Pondering game mechanics for RPGs I will never write.
So, you start off as PUNY FIRST LEVEL SCUM struggling your way through deadly dungeons. Only there are these wonderful magic potions you can use which temporarily boost your effective level. And they stack. Take a few of these and suddenly you're super-powered and can slaughter the opposition.
Of course, they have limited duration... and while you're boosted, you don't earn XP.
But that's okay! You don't need XP when you've got power potions! As long as you can kill stuff fast enough to earn enough gold to buy more potions, everything is fine!
... until you get later in the game and somebody achieves a stranglehold on the power potion supply. Now, if you want more, you're going to have to work for us... or else you're going to find yourself in big trouble up against the monsters in the current level of the game.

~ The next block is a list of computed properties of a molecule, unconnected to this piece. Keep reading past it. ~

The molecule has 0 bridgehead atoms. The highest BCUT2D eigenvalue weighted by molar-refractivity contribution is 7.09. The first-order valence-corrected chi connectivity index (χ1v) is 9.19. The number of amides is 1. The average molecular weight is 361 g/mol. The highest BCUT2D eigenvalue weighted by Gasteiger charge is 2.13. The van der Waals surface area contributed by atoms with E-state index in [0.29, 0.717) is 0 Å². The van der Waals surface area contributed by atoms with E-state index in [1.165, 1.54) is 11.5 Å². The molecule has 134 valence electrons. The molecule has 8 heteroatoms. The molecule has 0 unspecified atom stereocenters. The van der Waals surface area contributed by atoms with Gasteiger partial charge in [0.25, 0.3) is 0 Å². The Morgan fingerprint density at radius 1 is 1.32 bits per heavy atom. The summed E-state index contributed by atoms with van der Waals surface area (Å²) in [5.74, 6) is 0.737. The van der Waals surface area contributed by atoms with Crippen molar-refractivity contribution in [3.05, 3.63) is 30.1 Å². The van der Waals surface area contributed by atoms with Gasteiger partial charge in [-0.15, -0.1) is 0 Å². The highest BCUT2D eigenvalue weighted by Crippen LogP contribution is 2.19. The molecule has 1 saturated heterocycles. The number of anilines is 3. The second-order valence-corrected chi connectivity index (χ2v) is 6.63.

Sure, it'll get eyerolls as an obvious drug metaphor, but the point is that it ties in gameplay mechanics and story consequences without having to railroad or make a huge ooga-booga moral posture about it. And it doesn't have to be a drug metaphor - ANY sort of reliance comes with weaknesses. Your DRM could turn on you. Your publisher could drop you. Your job could fire you. Windows could release a new OS that doesn't allow games to run.
If you've planned ahead, carefully balanced your resources, and not relied too heavily on the power potions, you may have levelled up for real and still have a supply handy to take on the final boss.
If you've planned ahead, the company layoffs hopefully won't leave you at a complete loose end.
If you're relying on one thing only, then all anyone has to do to control you is to control that one thing.